Mobility, cloud-based platforms, Internet of Things, Virtual Reality – the tech-induced, global outlook of doing things has become an integral part of our work and private lives. Correspondingly, so has the question of digital identity for employees.
With increasingly fluid boundaries, old ways of working have become obsolete; digital technologies force organisations to transform. Nevertheless, digital transformation is not about technology; it is much more; it is a mindset – a thirst for innovation that must be reflected in workplace culture.
Clearly, with new digital business models and new ways of collaborating, insular thinking and behaviour no longer add value to a globally, often geographically dispersed workforce operating in a tech-driven world. So, business leaders and change agents need to lead the conversation on strength-based identity management to prepare for today and tomorrow.
So, why talk about identity?
At the heart of successful digital transformation is people. People act through their identities in the interactions inherent to the change process. Their performance will make or break the transformation process. The change agent’s understanding of their own and other identities has a vital role in this success. The digital value chain holds three major domains for changing the conversation to strength-based identity:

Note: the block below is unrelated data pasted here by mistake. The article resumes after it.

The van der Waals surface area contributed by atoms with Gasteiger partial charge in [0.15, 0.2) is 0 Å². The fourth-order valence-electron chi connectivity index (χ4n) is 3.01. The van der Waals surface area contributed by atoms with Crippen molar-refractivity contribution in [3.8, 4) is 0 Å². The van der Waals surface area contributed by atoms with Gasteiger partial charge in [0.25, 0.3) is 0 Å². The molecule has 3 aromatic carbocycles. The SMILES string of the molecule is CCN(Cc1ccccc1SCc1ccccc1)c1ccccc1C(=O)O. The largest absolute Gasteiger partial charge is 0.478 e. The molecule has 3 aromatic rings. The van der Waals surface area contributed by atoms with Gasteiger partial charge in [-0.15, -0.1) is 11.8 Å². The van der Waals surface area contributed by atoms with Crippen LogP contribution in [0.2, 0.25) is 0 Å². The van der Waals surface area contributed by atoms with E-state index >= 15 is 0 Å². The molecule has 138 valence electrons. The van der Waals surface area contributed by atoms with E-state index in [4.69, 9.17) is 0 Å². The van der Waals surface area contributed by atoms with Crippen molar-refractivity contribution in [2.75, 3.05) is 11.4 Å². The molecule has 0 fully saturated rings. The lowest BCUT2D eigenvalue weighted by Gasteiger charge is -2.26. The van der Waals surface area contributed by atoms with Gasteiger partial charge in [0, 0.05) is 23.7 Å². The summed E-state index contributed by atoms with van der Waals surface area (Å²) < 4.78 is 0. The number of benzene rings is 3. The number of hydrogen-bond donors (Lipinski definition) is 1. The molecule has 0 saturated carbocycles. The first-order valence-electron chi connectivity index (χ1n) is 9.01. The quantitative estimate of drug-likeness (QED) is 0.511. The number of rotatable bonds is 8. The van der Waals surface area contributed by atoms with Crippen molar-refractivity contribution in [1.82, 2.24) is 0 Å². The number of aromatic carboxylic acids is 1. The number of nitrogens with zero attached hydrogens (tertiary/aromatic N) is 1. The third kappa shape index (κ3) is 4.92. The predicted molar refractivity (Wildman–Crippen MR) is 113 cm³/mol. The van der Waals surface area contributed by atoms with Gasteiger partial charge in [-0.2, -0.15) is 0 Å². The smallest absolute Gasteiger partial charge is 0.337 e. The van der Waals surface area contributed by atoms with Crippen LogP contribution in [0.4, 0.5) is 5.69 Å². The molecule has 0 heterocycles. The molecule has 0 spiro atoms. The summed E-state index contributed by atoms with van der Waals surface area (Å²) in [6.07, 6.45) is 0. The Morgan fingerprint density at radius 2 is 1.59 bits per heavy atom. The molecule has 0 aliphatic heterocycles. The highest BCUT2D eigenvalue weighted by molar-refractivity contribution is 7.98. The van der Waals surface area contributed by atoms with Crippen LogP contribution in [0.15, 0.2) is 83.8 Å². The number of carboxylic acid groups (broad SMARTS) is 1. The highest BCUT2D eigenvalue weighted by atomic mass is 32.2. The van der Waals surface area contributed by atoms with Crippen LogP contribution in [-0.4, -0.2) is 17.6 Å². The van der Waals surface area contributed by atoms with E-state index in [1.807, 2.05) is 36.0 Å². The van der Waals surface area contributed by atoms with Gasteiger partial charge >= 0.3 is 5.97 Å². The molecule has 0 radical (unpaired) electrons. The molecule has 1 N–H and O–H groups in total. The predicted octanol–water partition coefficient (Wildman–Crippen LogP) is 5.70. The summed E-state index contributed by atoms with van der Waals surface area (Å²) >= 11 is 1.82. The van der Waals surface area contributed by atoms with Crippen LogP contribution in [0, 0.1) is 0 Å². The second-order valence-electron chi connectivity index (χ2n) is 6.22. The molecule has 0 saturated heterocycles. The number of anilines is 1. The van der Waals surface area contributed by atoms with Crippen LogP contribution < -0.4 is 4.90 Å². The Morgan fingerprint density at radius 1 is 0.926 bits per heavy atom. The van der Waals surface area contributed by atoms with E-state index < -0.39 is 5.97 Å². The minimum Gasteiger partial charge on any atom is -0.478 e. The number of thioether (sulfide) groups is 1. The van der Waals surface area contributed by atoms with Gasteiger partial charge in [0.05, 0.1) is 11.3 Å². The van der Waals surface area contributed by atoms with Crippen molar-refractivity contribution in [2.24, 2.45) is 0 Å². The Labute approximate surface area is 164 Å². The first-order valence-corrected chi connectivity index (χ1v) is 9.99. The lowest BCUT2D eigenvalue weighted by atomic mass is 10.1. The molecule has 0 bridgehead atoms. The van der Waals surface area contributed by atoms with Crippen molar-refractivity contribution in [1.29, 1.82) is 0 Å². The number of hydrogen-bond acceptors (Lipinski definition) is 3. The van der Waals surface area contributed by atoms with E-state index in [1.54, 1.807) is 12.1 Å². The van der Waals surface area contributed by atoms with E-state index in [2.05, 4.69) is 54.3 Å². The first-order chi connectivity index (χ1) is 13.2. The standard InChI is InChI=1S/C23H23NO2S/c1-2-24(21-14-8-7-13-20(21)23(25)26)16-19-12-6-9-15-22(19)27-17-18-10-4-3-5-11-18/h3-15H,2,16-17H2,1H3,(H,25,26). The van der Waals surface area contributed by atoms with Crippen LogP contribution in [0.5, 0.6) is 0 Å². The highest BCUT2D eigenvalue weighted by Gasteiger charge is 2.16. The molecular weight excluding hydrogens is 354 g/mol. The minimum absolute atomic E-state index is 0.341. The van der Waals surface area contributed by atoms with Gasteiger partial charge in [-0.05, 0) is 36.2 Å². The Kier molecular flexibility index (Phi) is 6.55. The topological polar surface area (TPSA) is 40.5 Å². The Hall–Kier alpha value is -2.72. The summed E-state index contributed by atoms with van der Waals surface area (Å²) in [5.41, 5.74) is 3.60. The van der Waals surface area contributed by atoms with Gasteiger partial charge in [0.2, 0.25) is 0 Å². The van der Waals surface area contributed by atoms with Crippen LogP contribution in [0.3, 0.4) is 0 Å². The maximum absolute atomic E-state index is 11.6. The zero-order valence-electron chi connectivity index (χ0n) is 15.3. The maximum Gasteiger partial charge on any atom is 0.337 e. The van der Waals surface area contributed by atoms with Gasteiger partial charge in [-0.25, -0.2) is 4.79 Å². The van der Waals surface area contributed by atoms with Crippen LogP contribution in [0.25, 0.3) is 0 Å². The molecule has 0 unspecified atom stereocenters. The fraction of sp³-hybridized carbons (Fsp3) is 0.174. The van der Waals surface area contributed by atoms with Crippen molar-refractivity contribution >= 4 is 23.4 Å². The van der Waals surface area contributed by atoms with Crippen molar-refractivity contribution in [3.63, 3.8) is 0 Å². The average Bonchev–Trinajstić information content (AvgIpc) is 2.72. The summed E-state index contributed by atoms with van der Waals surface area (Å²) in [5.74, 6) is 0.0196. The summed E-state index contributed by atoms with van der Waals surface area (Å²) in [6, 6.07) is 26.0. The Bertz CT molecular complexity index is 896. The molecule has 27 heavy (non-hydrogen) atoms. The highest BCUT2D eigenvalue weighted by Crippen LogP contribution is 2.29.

- Culture: People’s identity shape the workplace culture that makes transformation achievable – The need for successful change
- Collaboration: People with many different identity profiles collaborate across boundaries – Need for measurable performance
- Cyber capacity: People adopt several different personas across face-to-face and cyberspace – Need for raised identity awareness
Business leaders – Be ahead